Margaret Brazier
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Honouring the dead
Commodifying the corpse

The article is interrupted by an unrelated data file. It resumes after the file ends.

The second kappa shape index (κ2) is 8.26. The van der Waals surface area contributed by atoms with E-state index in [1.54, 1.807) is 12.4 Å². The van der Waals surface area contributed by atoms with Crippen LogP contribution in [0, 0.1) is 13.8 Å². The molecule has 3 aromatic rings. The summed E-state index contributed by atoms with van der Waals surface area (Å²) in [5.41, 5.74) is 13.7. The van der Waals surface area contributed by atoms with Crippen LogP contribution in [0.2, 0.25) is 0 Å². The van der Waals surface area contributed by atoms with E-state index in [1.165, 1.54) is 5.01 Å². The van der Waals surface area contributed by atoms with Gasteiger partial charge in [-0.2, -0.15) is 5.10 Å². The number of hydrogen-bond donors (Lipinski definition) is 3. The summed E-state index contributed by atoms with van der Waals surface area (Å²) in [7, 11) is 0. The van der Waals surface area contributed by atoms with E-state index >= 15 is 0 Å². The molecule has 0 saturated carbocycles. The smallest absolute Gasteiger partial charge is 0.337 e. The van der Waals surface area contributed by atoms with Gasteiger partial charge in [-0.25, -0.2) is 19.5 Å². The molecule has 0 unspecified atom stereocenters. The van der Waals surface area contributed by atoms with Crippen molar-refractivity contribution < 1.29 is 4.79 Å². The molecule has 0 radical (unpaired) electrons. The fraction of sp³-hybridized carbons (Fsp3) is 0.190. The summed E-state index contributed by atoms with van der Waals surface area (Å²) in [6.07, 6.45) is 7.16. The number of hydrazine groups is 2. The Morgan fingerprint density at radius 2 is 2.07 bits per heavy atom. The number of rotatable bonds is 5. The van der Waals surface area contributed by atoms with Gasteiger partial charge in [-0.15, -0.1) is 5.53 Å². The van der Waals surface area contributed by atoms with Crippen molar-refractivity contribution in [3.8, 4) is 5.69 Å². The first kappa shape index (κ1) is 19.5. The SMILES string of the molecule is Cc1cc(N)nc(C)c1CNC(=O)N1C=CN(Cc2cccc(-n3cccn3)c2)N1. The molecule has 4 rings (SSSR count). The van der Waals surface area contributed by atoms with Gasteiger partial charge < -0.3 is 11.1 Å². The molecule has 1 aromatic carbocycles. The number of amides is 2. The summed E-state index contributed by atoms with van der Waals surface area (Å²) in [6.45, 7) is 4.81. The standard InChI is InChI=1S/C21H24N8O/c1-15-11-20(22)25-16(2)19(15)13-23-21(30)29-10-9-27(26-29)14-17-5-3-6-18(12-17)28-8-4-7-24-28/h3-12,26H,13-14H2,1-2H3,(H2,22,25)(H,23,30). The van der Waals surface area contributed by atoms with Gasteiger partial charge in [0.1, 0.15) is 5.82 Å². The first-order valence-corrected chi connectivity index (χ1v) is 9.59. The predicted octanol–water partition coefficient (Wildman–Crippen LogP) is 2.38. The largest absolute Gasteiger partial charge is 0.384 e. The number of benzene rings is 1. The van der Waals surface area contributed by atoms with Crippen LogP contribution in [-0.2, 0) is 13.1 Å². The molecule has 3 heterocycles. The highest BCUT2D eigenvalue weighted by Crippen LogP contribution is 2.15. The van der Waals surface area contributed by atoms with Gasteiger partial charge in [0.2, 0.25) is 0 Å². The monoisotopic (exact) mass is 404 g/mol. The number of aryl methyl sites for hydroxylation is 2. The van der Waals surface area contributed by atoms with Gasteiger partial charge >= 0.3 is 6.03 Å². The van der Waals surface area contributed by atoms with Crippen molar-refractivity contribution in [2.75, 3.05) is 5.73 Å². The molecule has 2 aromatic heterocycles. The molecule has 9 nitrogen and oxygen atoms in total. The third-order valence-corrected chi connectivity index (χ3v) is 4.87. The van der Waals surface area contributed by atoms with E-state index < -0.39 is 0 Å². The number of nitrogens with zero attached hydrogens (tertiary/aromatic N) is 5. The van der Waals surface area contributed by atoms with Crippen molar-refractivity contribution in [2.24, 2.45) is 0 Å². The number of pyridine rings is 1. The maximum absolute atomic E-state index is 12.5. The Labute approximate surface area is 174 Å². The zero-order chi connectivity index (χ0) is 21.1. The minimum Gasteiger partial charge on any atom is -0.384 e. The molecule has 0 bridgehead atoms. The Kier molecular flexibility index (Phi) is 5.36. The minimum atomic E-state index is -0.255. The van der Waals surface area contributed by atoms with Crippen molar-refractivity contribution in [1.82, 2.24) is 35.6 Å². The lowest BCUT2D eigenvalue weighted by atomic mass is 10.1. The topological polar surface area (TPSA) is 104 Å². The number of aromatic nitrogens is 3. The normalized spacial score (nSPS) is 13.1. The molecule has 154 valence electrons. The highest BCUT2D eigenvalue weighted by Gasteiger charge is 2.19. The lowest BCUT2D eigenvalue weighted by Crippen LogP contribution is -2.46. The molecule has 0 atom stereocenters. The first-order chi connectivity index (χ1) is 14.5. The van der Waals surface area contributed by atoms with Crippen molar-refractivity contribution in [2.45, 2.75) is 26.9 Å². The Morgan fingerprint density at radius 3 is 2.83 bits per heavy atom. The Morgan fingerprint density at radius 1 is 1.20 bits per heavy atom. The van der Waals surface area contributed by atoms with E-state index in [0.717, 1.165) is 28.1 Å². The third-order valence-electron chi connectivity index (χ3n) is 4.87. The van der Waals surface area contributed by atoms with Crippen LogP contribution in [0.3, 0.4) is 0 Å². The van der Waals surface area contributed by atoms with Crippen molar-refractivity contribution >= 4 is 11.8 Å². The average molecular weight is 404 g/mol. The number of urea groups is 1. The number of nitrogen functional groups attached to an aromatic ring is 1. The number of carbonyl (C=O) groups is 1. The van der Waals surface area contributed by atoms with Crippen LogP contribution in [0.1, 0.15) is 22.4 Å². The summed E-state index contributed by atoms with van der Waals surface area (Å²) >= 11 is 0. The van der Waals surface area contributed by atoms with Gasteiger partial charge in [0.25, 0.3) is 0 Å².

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Chapter 10 considers aspects of English law relating to the human corpse. The need for bodies and their parts long precedes the advent of organ transplants. Human dissection was crucial to understanding the human body and thus developing medicine. The first part of the chapter charts measures to meet the gap between supply and demand, including bodysnatching, robbing the grave of recently deceased persons and selling the corpse to the surgeons. The inadequacy of the law and the shaky authority of the so-called ‘no property in a corpse rule’ is exposed. The second part focuses on the introduction of legislation expressly designed to regulate anatomy, the Anatomy Act 1832 which triggered riots and the burning of an anatomy school. The process of law-making which culminated in the 1832 Act is shown to mark a radically increased respect on the part of legislators to biomedical science, in sharp difference to the more sceptical approach of the judges. And as with abortion laws, medical practitioners acquired a strong voice in debates on the law, a voice not limited to the science, but also addressing the moral and social issues.

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